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Odd Lakes in the West

For unusual landscapes, visit Mono Lake in California, Pyramid Lake in
Nevada, and Soda Lake in Wyoming.

Mono Lake tufa groves, Calif., image
Photo caption
Tufa groves grow thick along Mono Lake’s southern shore.

The mysterious fingers of stone poking from the blue water of California's Mono Lake have a scientific explanation—they're limestone deposits called tufa left by calcium-rich springs that bubbled up into the alkaline lake water. But to visitors, the blend of colors and textures can seem more mystical than geological. Recognizing the fragile beauty of the area 13 miles east of Yosemite, the state established the Mono Lake Tufa State Reserve in 1982. Twenty-five years later, the reserve still amazes visitors. You can join a guided tour, offered at 1 p.m. daily in September and on weekends in October. (760) 647-6331,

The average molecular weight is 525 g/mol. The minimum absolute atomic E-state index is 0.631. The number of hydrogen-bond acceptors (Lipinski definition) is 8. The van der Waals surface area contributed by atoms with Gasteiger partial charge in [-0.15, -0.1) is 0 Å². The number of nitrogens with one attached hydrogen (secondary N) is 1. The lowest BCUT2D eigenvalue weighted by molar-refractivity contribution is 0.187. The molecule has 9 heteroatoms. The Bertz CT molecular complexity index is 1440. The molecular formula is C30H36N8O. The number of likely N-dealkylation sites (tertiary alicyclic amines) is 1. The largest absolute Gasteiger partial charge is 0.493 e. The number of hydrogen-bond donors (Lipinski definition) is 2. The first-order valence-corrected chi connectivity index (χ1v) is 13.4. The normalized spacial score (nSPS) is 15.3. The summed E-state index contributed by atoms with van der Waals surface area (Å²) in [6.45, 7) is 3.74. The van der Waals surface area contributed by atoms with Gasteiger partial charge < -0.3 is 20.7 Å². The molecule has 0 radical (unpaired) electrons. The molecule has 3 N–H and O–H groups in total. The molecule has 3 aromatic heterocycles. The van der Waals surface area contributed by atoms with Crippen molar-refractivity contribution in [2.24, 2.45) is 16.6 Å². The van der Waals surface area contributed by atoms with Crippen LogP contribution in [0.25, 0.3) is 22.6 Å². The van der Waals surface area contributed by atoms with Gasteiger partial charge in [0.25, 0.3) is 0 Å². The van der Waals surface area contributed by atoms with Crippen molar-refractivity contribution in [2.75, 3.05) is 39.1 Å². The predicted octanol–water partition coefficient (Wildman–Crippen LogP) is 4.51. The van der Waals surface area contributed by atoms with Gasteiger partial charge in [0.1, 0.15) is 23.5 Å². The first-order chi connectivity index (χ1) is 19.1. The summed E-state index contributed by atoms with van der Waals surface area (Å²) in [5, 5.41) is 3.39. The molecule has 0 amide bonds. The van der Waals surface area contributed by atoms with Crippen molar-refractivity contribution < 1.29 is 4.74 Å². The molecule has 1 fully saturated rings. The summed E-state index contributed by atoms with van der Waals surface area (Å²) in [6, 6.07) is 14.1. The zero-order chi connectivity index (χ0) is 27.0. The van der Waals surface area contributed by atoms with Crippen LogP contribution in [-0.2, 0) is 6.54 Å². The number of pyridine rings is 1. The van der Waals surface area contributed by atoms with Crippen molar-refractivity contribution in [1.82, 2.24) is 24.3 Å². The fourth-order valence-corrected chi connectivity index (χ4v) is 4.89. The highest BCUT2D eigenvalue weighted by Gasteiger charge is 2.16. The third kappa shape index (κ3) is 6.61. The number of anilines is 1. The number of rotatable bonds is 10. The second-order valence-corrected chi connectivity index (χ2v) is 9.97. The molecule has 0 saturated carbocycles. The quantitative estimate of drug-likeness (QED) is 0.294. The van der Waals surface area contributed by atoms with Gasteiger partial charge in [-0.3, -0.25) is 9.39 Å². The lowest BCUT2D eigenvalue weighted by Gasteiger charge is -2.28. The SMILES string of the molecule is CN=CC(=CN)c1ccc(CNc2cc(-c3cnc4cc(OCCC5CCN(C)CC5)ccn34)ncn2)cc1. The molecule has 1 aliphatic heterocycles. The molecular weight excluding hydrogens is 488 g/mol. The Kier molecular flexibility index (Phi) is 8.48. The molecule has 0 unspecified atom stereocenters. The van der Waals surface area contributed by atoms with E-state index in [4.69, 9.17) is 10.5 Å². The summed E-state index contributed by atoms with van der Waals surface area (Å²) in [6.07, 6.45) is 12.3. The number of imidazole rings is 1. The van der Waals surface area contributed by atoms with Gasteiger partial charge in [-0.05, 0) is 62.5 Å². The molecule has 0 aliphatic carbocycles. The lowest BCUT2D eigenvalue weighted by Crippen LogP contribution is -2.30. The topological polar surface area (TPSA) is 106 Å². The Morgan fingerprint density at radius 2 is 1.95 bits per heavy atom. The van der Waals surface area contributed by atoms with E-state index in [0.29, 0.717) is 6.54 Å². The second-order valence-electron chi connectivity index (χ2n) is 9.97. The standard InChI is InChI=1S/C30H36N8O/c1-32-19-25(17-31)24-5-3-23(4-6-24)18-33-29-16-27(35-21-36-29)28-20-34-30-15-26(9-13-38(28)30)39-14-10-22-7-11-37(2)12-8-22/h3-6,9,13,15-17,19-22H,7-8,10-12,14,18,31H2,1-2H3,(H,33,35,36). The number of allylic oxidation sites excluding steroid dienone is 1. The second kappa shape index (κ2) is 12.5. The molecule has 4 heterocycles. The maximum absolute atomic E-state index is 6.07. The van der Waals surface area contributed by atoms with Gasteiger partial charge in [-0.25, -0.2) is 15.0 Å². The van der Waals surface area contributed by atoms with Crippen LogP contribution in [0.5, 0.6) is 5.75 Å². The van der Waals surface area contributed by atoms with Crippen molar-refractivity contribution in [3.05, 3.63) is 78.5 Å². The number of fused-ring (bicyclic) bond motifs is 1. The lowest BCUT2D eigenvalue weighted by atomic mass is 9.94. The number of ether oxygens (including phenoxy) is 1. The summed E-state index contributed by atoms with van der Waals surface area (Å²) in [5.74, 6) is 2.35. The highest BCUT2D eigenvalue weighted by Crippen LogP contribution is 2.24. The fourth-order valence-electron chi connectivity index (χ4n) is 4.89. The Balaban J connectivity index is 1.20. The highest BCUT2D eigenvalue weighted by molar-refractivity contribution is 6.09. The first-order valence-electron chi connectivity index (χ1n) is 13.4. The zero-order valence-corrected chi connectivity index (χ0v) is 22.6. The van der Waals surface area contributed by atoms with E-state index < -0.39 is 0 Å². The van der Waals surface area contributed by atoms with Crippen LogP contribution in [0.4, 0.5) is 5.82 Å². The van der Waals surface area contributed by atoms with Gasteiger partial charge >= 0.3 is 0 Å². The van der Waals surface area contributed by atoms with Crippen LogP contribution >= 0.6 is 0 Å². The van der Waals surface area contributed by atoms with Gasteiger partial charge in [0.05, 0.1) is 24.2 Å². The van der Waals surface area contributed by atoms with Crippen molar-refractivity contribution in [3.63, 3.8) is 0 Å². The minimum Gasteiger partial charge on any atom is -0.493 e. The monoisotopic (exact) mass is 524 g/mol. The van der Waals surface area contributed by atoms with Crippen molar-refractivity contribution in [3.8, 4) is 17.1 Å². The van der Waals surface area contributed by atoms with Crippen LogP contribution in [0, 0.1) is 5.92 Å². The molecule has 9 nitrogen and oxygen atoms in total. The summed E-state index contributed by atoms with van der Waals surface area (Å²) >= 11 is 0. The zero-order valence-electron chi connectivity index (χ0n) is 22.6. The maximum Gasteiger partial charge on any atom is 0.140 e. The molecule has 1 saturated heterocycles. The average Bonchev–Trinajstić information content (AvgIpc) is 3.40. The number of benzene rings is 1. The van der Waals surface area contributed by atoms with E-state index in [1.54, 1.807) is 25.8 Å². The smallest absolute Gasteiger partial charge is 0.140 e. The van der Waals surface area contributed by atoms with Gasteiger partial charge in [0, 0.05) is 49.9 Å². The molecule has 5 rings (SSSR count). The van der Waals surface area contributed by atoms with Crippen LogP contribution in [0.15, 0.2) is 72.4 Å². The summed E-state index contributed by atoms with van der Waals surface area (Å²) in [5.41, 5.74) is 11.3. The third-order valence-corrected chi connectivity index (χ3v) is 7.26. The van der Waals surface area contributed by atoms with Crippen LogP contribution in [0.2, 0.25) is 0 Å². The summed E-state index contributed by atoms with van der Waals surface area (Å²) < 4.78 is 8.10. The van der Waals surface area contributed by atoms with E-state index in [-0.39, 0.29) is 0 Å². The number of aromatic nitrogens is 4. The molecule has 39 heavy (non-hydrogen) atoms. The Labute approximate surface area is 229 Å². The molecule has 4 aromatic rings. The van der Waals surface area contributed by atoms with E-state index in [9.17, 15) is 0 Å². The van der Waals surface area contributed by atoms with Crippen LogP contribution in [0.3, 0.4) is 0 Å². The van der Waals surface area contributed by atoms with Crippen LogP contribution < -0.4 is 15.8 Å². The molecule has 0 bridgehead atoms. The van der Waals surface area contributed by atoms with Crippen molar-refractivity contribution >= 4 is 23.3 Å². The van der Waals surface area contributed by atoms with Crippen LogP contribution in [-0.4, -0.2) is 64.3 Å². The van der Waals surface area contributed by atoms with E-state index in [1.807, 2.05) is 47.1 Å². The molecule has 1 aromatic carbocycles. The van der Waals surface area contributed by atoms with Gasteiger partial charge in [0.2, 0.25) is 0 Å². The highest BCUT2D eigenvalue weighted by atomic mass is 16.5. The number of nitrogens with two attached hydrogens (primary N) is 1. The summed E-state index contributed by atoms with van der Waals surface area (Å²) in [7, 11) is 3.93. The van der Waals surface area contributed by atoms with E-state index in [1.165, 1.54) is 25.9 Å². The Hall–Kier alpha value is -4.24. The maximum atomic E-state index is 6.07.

A tufa tower the size and shape of an Egyptian pyramid rises from the blue waters of Pyramid Lake, 36 miles northeast of Reno. The warm lake is a great place to go for a swim on a balmy autumn day. (775) 476-1155,

Photography by by Mark Newman/Lonely Planet Images

This article was first published in September 2007. Some facts may have aged gracelessly. Please call ahead to verify information.